Today we went down the street to Peter and Margaret’s house, a British couple who moved to Ambialet about eight years ago. They organize the music for the church so we went to visit so that we could practice a few songs with them for our open house Mass this weekend. We stayed for tea and cookies and I really enjoyed talking with them. They rent out bikes in the summer and provide bike tours and that’s what attracted them here in the first place. They told us about their grandkids and everything they know about the town.
They showed us a few pictures of the town when the Tarn river flooded a few years ago, when the “pres qu’il” or “near island” became a complete island. They also told us that since it is prone to flooding every five or ten years, no one is permitted to build anything new, unless it is for renovations of an already existent structure. It makes sense but it’s kind of sad that Ambialet can never really grow any bigger at all. Peter and Margaret are thrilled with the fact- that’s part of the joy of country life- huh? I guess I can understand.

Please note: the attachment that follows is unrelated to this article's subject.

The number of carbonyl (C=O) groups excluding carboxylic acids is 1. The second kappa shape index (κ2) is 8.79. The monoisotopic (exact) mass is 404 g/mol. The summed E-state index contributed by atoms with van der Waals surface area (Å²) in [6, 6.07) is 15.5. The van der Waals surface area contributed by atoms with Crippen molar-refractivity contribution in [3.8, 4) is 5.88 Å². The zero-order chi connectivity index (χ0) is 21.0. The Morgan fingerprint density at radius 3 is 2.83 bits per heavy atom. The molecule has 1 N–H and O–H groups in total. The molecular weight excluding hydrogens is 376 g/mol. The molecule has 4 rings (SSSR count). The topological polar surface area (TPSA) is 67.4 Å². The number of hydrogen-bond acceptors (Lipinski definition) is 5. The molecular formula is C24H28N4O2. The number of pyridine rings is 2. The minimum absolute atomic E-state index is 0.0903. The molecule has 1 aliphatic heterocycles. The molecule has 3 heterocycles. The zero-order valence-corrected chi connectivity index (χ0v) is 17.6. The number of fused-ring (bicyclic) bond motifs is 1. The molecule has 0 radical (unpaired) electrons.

It was great talking to them. they emphasized how great it is for us to be there and for giving the monastery a rebirth. Everyone who lives in Ambialet either took classes in the monastery in the summer, grew up in it when it was a boarding school, or knows someone who did. It’s a major part of the community and I’m glad to be a part of it coming back to life. It means a lot to them that we’re bringing younger people to the community and for reviving the church as well.